In recognition of the differences between leave taken for an employee's own serious health condition and leave taken to care for a family member with a serious health condition, the Department of Labor created two new medical certification forms. One is for use in evaluating an employee's need for leave due to his or her own serious health condition, and the other is for use when an employee requests leave to care for a family member with a serious health condition.

Some news that is likely to be welcome to employers is that more options are available for medical inquiries, and employers are permitted to follow procedures for requesting medical information under the ADA, paid leave or workers' compensation programs without violating the FMLA. Additionally, employers may consider any information received pursuant to the ADA, paid leave or workers' compensation programs in determining an employee's entitlement to an FMLA leave.

The revised regulations also increase the time for requesting a certification from an employee from two to five days after the employee gives notice of the need for a leave (or in the case of unforeseen leave, on the date the employee commences leave). Employers are required to notify employees in writing if the employee's certification is deficient, and the notice should identify the additional information that is necessary to complete the medical certification. Employees have seven calendar days to provide the requested information. If the employee does not provide the requested information, the employer may then deny FMLA leave.

Employers should review and update policies and procedures related to FMLA eligibility, notice and certification requirements to ensure compliance with the new regulations.

Intermittent Leave

The new regulations also make a number of clarifications in the often-confusing area of intermittent or reduced schedule leave entitlement. First, the new regulations clarify that employees who take intermittent leave for planned medical treatment when medically necessary are required to make a "reasonable effort" to schedule any such treatments so as not to disrupt unduly the employer's operations. The old regulations did not include the "reasonable effort" standard for scheduling of intermittent leave. The DOL's commentary on the new regulations confirms that while medical necessity for a particular schedule of intermittent leave may be determined by the employee's healthcare provider, if scheduling convenience for the employee is the only consideration for the timing of a particular treatment, the employee must make a reasonable effort not to disrupt unduly the employer's business operations.

The new regulations also make several clarifications with regard to the manner in which employers may calculate an employee's use of intermittent or reduced schedule leave. First, the new regulations clearly confirm that an employer may count intermittent leave usage in increments of no greater than one hour. In addition, the increment chosen by the employer must be clearly communicated and cannot be larger than the increment used by the employer for any other leave-related policy. For instance, if an employer allows employees to utilize vacation time, sick leave or PTO leave in increments of 15 or 30 minutes, the employer must use the same increment for deduction of available FMLA leave. Employers should take this opportunity to review their written policies that govern the use and calculation of all types of leave, including FMLA leave, and confirm that the policies specifically indicate the minimum increments in which leave will be deducted from an employee's allowance under each such policy.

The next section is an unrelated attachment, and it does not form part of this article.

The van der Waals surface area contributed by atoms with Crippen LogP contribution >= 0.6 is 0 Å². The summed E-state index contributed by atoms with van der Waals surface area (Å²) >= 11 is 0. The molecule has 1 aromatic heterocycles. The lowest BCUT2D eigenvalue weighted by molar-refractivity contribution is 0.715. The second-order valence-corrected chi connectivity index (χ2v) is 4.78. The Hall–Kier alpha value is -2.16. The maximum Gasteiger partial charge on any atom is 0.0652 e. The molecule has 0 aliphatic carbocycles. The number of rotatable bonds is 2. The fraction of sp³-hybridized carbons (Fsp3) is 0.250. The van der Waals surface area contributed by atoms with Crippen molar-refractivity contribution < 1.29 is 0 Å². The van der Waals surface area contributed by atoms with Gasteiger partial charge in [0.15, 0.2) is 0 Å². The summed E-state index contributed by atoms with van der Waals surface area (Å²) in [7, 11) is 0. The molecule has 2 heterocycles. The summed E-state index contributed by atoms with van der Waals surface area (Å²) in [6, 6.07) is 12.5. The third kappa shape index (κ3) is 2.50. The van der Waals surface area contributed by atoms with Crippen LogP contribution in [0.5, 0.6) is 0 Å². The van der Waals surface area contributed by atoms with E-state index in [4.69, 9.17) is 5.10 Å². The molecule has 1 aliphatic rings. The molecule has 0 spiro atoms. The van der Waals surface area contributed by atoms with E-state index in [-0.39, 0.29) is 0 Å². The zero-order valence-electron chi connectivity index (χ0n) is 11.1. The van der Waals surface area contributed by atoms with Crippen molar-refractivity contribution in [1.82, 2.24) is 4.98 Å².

One other notable change in the area of intermittent leave calculation is that the new regulations provide that when an employee is unable to work required overtime hours because of an FMLA qualifying condition, the employer may count those required overtime hours against the employee's FMLA entitlement.

B. Military Family Leave

Perhaps the most significant change to the FMLA regulations is the addition of provisions related to military family leave. These changes were necessitated by the passage of the 2009 Defense Authorization Bill in January 2008, which expanded the FMLA to assist military members and their families. [See: Family and Medical Leave Act Expanded to Cover Relatives of Military Service Members]. Employers may want to make sure they are familiar and in compliance with these important provisions, which are not only likely to arise frequently as the United States continues to fight two wars, but are also likely to be a focus of plaintiffs' lawyers seeking to catch employers unprepared to deal with the changes.

Active Duty Leave

The Defense Authorization Bill provides that employees with an immediate family member who is on active duty or is called to active duty to serve in a military operation (a "covered military member"; notably, this does not include members of the Regular Armed Forces, but instead is limited to the Reserves, National Guard, etc.) are entitled to unpaid leave for "qualifying exigencies." The new FMLA regulations set forth a list of eight reasons for "qualifying exigency" leave, including leave:

  1. When a covered military member is notified of an impending call or order to serve in support of a contingency operation;  
  2. To attend certain military-sponsored events or family support/assistance programs;